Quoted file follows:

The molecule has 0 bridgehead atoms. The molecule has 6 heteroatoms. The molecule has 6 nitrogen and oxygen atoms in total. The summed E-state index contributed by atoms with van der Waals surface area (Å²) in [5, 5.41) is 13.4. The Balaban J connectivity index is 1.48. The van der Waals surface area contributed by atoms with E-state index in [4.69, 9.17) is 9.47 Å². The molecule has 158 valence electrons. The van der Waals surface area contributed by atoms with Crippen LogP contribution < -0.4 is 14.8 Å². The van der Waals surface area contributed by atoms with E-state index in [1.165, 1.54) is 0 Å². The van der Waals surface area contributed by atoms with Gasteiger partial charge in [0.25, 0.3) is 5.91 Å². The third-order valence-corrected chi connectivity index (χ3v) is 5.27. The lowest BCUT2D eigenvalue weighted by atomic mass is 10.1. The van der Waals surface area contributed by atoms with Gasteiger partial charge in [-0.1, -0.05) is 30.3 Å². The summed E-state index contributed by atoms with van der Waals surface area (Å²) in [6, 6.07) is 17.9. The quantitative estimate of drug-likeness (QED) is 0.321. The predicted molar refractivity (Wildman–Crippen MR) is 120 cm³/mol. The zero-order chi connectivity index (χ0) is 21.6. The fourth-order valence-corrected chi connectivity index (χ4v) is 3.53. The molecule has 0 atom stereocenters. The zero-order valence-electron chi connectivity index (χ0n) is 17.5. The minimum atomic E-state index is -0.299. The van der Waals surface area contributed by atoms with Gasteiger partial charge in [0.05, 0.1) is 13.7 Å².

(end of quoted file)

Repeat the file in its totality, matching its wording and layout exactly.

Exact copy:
The molecule has 0 bridgehead atoms. The molecule has 6 heteroatoms. The molecule has 6 nitrogen and oxygen atoms in total. The summed E-state index contributed by atoms with van der Waals surface area (Å²) in [5, 5.41) is 13.4. The Balaban J connectivity index is 1.48. The van der Waals surface area contributed by atoms with E-state index in [4.69, 9.17) is 9.47 Å². The molecule has 158 valence electrons. The van der Waals surface area contributed by atoms with Crippen LogP contribution < -0.4 is 14.8 Å². The van der Waals surface area contributed by atoms with E-state index in [1.165, 1.54) is 0 Å². The van der Waals surface area contributed by atoms with Gasteiger partial charge in [0.25, 0.3) is 5.91 Å². The third-order valence-corrected chi connectivity index (χ3v) is 5.27. The lowest BCUT2D eigenvalue weighted by atomic mass is 10.1. The van der Waals surface area contributed by atoms with Gasteiger partial charge in [-0.1, -0.05) is 30.3 Å². The summed E-state index contributed by atoms with van der Waals surface area (Å²) in [6, 6.07) is 17.9. The quantitative estimate of drug-likeness (QED) is 0.321. The predicted molar refractivity (Wildman–Crippen MR) is 120 cm³/mol. The zero-order chi connectivity index (χ0) is 21.6. The fourth-order valence-corrected chi connectivity index (χ4v) is 3.53. The molecule has 0 atom stereocenters. The zero-order valence-electron chi connectivity index (χ0n) is 17.5. The minimum atomic E-state index is -0.299. The van der Waals surface area contributed by atoms with Gasteiger partial charge in [0.05, 0.1) is 13.7 Å².